Why An Encoder?
Encoders provide feedback for accurate control of speed and positioning. The rotor angular position is given through two square waves 90 degrees shifted and an optional index pulse occurring once a revolution. There are multiple technologies to get these results.
Portescap offers two types of encoders.
Optical and Magnetic
The E9 is an incremental optical encoder having three output channels. This type of encoder uses a dedicated ASIC having a matrix of optoelectronic sensors which receives infrared light from an LED after its passage through a metal code wheel. This code wheel is made up of opaque and clear segments on a disc. This type of encoder will provide very precise positioning and has no sensitivity to an external magnetic field.
The M-sense is a magnetic encoder. This is a single-chip technology that provides three channels of feedback and has an integrated RS422 line driver. The M-sense uses a hall sensor array to sense the magnetic field. The sine/cosine signal is digitalized and converted into an ABZ incremental signal. Resolution on this is available from 1 â€“ 1024 lines per revolution in a compact size.
The MR2 is also a magnetic encoder. This uses a magneto-resistive sensor that provides sine/cosine magnetic field measurements. An interpolator converts these signals into 2 square wave outputs. This provides two channels of feedback, including an index pulse, in a compact design. It is insensitive to temperature and has low sensitivity to unwanted external fields. Resolution up to 512 lines are available.
Let’s discuss some general definitions on an encoder spec sheet.
Number of Lines Available - At Portescap, we use line = pulse and this corresponds to the number of square cycles per channel. For example, our MR2 encoder can provide up to 512 lines per revolution.
Then 1 line (or pulse) = 4 counts, Quadrature. Counts correspond to the minimum angular step, and so, we have 2048 counts (or angular steps) for the MR2.
Duty Cycle – Also referred to as Period is typically 360 degrees of rotation.
Supply Voltage / Supply Current - the amount of voltage/current required for the encoder to perform properly.
Output Signals â€“ Portescap encoders will have at least two output signals (channel A and channel B) and some have a third channel designated as the index channel. The index channel has one line per revolution and is synchronized with A/B channel, typically is referred to as the channel Z.
The Z channel Index can be used for determining a reference position.
Phase Shift - On Portescap encoders, the electrical phase shift between channels A and B is 90 degrees.
In the above diagram, channel A is leading channel B, therefore you have clockwise rotation. Channel B leading channel A would be counter-clockwise rotation.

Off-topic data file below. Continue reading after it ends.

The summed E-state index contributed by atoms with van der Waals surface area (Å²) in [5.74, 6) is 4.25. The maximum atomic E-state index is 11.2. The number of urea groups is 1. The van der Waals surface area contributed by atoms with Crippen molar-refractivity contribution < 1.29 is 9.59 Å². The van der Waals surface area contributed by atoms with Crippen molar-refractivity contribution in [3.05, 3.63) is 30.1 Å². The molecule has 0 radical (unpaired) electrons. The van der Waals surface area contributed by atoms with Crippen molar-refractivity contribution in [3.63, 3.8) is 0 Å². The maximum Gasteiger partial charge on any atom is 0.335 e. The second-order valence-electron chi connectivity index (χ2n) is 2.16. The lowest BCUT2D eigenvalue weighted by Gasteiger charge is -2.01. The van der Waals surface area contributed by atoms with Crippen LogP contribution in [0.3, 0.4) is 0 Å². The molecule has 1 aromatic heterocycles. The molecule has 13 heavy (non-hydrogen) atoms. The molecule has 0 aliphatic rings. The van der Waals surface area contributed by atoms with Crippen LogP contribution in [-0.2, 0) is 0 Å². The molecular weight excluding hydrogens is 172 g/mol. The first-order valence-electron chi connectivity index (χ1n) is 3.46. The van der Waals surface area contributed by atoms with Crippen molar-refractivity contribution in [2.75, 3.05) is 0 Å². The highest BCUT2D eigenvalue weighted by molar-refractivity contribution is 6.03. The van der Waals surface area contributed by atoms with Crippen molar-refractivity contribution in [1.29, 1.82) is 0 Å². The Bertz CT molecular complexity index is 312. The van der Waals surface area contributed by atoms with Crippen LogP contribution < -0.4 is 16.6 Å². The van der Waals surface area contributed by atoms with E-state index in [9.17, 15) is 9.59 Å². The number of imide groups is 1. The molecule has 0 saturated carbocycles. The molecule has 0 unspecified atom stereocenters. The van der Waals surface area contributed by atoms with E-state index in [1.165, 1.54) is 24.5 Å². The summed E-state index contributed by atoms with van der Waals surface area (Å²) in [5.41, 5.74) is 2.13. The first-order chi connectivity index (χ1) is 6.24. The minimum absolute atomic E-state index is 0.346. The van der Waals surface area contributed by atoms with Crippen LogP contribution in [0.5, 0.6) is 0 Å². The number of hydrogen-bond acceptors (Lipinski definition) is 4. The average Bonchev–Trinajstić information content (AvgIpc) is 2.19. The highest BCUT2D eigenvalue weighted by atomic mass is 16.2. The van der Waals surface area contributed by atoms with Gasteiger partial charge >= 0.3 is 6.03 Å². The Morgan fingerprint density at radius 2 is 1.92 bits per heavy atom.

Examples of using an encoder in an application:
Drug Delivery System â€“ A drug delivery system requires a precise amount of medication dispensed at a specified rate. In the development process of the pump, encoder feedback can validate that the proper dose of the drug is delivered. For the patient, the encoder confirms that the correct dose is delivered. The encoder comes in various resolutions so the design engineer can select the appropriate number of lines to ensure precision down to the minimum flow rate.
Automated Window Shades â€“ Automated window shades can provide environmental comfort to users as well as providing the ease of adjusting the shade automatically versus manual operation. Encoder feedback provides information on the speed of the motor, the direction of the motor, as well as the position of the shade when power is removed. This information ensures the user has the correct shade position based on the input to the console.
Electronic Assembly Equipment â€“ SMT component pick & place equipment demand high throughput for automated assembly lines. To achieve these outputs, motion control systems must move to pinpoint locations quickly and repeatably while detecting the various sizes and weights of the PCB components. The encoder resolution ensures the precision movements are completed, allowing synchronization of all axes for proper component placement on the PCB.
Robotics (Grippers) â€“ Encoders play an important function in grippers to ensure the amount of pressure and speed of gripping is controlled, preventing damage to the component. Each component may require different speed and pressure to perform the gripping function. The encoder feedback creates an accurate motion by understanding the motor speed and position necessary for each component.
In conclusion, encoders play an important role in design engineers in developing new products. An encoder provides information on the motor speed, the direction, and the position of the rotor. Encoder parameters are used in developing the control systems that drive the end product.